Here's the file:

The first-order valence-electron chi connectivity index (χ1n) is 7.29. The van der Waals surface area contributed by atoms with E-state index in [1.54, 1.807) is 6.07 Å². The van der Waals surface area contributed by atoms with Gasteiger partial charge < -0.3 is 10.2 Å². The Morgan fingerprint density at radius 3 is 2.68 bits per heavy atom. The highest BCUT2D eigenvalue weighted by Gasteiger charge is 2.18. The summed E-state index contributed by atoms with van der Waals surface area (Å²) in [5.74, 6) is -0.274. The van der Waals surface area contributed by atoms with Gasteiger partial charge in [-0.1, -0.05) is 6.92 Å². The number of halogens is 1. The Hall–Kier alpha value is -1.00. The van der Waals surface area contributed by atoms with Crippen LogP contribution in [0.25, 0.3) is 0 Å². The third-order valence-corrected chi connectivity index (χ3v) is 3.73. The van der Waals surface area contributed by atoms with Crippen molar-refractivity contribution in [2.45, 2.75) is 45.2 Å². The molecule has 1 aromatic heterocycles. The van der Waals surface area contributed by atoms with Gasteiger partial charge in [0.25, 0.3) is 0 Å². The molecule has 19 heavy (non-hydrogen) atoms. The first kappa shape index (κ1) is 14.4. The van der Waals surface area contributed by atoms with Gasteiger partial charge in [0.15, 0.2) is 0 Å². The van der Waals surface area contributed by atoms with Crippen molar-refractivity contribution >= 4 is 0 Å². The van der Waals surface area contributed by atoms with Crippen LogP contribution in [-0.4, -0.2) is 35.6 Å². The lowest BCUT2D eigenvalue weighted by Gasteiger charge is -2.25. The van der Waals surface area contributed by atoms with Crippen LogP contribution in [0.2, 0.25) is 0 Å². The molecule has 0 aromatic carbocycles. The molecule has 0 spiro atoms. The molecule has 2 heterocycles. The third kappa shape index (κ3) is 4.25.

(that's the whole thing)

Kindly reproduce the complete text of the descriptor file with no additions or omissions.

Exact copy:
The first-order valence-electron chi connectivity index (χ1n) is 7.29. The van der Waals surface area contributed by atoms with E-state index in [1.54, 1.807) is 6.07 Å². The van der Waals surface area contributed by atoms with Gasteiger partial charge < -0.3 is 10.2 Å². The Morgan fingerprint density at radius 3 is 2.68 bits per heavy atom. The highest BCUT2D eigenvalue weighted by Gasteiger charge is 2.18. The summed E-state index contributed by atoms with van der Waals surface area (Å²) in [5.74, 6) is -0.274. The van der Waals surface area contributed by atoms with Gasteiger partial charge in [-0.1, -0.05) is 6.92 Å². The number of halogens is 1. The Hall–Kier alpha value is -1.00. The van der Waals surface area contributed by atoms with Crippen LogP contribution in [0.25, 0.3) is 0 Å². The third-order valence-corrected chi connectivity index (χ3v) is 3.73. The van der Waals surface area contributed by atoms with Crippen molar-refractivity contribution in [2.45, 2.75) is 45.2 Å². The molecule has 1 aromatic heterocycles. The van der Waals surface area contributed by atoms with Gasteiger partial charge in [0.25, 0.3) is 0 Å². The molecule has 19 heavy (non-hydrogen) atoms. The first kappa shape index (κ1) is 14.4. The van der Waals surface area contributed by atoms with Gasteiger partial charge in [0.15, 0.2) is 0 Å². The van der Waals surface area contributed by atoms with Crippen molar-refractivity contribution >= 4 is 0 Å². The van der Waals surface area contributed by atoms with Crippen LogP contribution in [-0.4, -0.2) is 35.6 Å². The lowest BCUT2D eigenvalue weighted by Gasteiger charge is -2.25. The van der Waals surface area contributed by atoms with Crippen LogP contribution in [0.2, 0.25) is 0 Å². The molecule has 0 aromatic carbocycles. The molecule has 0 spiro atoms. The molecule has 2 heterocycles. The third kappa shape index (κ3) is 4.25.